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New research published today in the journal Sleep confirms what scientists have been telling us for some time now: the later you stay up, the more sleep you lose, the more calories you'll eat, and the more weight you'll gain.
In a first-of-its-kind experiment, sleep researchers from the Sleep and Chronobiology Laboratory at the Perelman School of Medicine at University of Pennsylvania, found that when test subjects went to bed at 4 a.m. and woke four hours later at 8 a.m., they consumed about 550 calories after 11 p.m., far more than their bodies needed. In addition, more of those 550 calories came from fat, resulting in a weight gain, on average, of about 1 kilo (2.2. pounds) after five consecutive nights of limited sleep.
Research over the years has produced similar findings, but the new Penn study is significant because it used 225 people. And because the research took place in a lab, scientists were able to control for a variety of factors.
Andrea Spaeth, a doctoral candidate and the study's lead author, called the logistics "a nightmare" but worthwhile because it increased the power of the results.
Spaeth said participants in the study could eat almost whenever they wanted and as much as they wanted. Meal sizes did not differ between baseline days and the five experimental days, or between the sleep-deprived group and a small control group. "But [the deprived group] ate more times through the day and shifted their calorie intake toward late night," she explained. "The next morning they'd actually eat less."
African-Americans were especially vulnerable to the effects of sleep deprivation. African-American men gained the most weight (about 1.7 kilos or 3.7 pounds), followed by African-American females and white men (both just under 1 kilo or 2.2 pounds), and white women (almost one-third kilo or .7 pounds).
"This is the first racial difference in such a study," explained Kenneth Wright, associate professor in the department of integrative biology and the director of the Sleep and Chronobiology Laboratory at the University of Colorado, Boulder. "This provides experimental evidence for what we see in the epidemiological literature, that African-Americans seem to be more influenced by the effects of sleep loss."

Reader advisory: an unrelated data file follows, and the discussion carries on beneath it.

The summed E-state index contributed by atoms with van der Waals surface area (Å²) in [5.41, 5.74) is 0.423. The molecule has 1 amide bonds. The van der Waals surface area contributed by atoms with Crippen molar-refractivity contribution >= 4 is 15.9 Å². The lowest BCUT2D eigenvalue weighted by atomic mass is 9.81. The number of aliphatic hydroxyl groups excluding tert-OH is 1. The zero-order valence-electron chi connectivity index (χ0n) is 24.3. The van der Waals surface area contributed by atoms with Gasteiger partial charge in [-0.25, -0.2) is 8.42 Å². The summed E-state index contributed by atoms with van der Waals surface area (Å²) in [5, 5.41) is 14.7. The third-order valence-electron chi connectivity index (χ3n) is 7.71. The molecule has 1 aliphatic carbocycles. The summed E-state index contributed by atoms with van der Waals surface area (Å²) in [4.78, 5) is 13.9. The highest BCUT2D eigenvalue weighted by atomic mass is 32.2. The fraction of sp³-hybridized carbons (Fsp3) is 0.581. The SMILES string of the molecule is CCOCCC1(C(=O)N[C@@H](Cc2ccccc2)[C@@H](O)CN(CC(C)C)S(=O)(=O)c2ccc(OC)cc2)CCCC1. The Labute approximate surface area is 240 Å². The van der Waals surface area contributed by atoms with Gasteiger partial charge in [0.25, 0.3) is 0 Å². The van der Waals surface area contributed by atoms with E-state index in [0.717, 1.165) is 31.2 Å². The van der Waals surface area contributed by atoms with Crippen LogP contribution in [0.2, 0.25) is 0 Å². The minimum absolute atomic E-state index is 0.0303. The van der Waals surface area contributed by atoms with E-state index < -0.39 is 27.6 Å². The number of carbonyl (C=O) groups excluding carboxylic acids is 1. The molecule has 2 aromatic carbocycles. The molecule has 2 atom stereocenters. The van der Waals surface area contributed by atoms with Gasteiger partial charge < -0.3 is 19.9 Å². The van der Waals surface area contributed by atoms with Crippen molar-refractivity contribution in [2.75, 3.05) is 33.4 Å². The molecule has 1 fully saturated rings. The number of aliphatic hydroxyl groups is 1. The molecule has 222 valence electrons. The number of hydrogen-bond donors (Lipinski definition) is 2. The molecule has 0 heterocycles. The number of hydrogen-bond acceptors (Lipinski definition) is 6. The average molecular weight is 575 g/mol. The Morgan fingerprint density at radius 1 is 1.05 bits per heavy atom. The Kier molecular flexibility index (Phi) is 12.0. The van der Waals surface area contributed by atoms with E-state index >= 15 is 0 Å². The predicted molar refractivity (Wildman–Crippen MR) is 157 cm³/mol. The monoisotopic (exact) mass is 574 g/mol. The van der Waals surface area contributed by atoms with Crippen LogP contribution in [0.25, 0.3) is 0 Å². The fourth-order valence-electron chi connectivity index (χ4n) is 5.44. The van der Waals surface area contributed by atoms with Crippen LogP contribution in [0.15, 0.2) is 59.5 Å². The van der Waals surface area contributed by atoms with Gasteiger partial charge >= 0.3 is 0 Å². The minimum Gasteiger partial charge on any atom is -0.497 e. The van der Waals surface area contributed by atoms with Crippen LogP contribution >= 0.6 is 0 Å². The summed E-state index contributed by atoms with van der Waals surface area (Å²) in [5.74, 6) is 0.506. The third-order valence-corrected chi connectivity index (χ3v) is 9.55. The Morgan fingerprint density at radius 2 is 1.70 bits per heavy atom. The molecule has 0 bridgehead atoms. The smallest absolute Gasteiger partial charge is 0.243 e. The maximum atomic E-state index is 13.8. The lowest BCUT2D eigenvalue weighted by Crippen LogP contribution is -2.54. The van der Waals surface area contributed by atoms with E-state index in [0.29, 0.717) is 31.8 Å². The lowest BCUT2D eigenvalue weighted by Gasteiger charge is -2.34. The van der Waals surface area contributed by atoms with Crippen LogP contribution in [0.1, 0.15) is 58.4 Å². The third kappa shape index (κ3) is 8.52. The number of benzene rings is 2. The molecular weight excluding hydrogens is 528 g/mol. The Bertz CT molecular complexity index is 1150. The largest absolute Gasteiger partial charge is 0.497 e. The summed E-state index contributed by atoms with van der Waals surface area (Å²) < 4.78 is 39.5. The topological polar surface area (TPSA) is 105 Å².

Why that is, and why exactly anybody gains weight with sleep loss is still somewhat mysterious, Wright explained. In an experiment released earlier this year, his lab found that key hormones regulating food intake, like ghrelin and leptin, were within normal levels in sleep deprived people, but they still ate more.
It could be, he speculated, that control centers of the brain - i.e., willpower - are weakened, causing us to seek rewarding, pleasurable food, which could explain why we tend to eat fattier food late at night. We're seeking comfort. But there are other factors at work, too.
"We have biological mechanisms to prompt us to consume more energy" when we're awake, Spaeth said. But such evolutionary adaptation does not account for the fact that modern man in western society no longer has to hunt down an antelope or dig up a tuber to get food. All we have to do is open the refrigerator. "What we're doing is really overcompensating for small increases in energy requirements."
This is partly why shift work can be so detrimental to health, Wright said. "Shift work goes against the fundamental biological clock in our brain. We evolved to be awake during the day when we are supposed to be physically active and consuming food. When we are awake at night, the circadian clock does not adapt. There are consequences to that...That's why shift workers are at greater risk for many health problems we see in modern society."
Shift work isn't going away any time soon, though. Wright said finding ways to compensate for this circadian havoc is a key goal of chronobiological research.
Brian Alexander NBC News contributor